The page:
Even though the mixtapes intro claims that Royce doesnt give a fuck, this writer doesnt believe him. He may not give a fuck about whom he offends, hence the potshots and sucker punches to other emcees and tastemakers. But he does care about making an impression, and thats the fuel behind what makes Bar Exam 2 so engaging. Theoretically, it showcases the same technical skills that Royce has always displayed: interesting rhyme schemes and strong lines are still here ("I turn a nigga to stone, send out a blast like an email to shoot ya, v-mail Medusa/it wasn't me like Shaggy, Denaun did it like a fag was snitchin' on D12's producer," he rhymes on Happy Bar Exam 2). Solid conceptual material like Been Shot Down, which sees him talking about victims of gunfire, both popular ones and people that he knew, makes an appearance as well. But whats so apparent on Bar Exam 2 that isnt as clearly familiar is his tenacity; as the summary for DXs Mixtape Of The Year Award said, Royce is spitting like he has beef with every beat he raps on. Hes not just showing his hunger by showing off his talents in the best way possible, but hes also showing it by the manner in which he does it: long-winded tirades are preferred over structured 16-bar verses, and Royce lets momentum take him where it wants to, as verses regularly escalate from a normal voice to scowling, bellowing assertions of authority. Hearing such an unsatisfied approach from a veteran who has the skill to back it up makes Bar Exam 2 engaging from beginning to end.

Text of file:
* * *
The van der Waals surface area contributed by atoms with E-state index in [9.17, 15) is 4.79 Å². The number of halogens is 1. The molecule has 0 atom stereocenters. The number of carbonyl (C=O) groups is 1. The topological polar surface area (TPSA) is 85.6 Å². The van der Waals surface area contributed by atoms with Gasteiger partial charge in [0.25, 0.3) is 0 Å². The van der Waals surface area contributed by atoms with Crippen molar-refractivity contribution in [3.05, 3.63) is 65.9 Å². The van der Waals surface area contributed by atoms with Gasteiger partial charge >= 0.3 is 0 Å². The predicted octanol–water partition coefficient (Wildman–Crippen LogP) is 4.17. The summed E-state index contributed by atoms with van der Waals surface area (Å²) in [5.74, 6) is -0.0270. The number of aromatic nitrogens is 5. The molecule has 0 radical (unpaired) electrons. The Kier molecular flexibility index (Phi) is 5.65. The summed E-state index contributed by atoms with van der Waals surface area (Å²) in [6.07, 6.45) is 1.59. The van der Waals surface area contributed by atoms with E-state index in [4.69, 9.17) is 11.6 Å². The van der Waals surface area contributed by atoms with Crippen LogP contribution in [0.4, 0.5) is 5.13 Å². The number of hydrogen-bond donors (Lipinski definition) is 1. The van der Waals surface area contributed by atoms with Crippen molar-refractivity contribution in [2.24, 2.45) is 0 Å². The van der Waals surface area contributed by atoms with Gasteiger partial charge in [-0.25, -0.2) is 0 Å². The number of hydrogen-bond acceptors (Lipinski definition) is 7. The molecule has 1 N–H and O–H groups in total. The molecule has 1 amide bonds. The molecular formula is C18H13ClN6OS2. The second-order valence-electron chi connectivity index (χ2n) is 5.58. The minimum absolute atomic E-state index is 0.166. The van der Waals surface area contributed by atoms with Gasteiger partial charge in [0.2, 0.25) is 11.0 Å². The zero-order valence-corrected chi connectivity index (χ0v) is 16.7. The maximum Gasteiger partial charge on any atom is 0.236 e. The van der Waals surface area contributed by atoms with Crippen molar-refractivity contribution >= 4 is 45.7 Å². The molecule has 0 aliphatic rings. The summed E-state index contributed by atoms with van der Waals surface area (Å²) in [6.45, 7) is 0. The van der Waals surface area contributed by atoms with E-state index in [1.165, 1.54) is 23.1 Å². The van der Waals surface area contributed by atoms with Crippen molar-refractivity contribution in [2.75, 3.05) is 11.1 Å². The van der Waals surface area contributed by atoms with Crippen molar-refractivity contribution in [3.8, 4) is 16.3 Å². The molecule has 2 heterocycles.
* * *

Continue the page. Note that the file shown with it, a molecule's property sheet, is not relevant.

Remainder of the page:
Though Royce does give a fuck about the impression hes making, he doesnt give a fuck about who he knocks down on the way there. On Its The New, he claims that hes the new best rapper alive, not the dreadlocked New Orleans emcee who was ubiquitous last year: This aint Wayne, its more pain/and I aint talkin T-dash in front, Im more like needin rehab for months/hock and spew lyrics on Dr. Drews spirit until he has the mumps. Wayne isnt the only one who catches shots, though: everyone from Jesse Jackson and George Bush to Yung Berg and Raz-B get got throughout the duration of this tape, with comical, asshole-by-nature punchlines that take note of current events and their involvement in them. And Royce is just as notably not-sorry, does it unapologetically, too: on Im Me Freestyle, he scoffs, Niggas say, When Royce gon stop beefin wit rappers? When hell freeze over, and Wayne sobers up. He admits on the outro that hes usually just joking around when he name-drops people in his lines, but its clear that here, no one is safe from Royces wrathpresumably, a metaphor for how unaware rap listeners and success dont have anywhere to hide, either.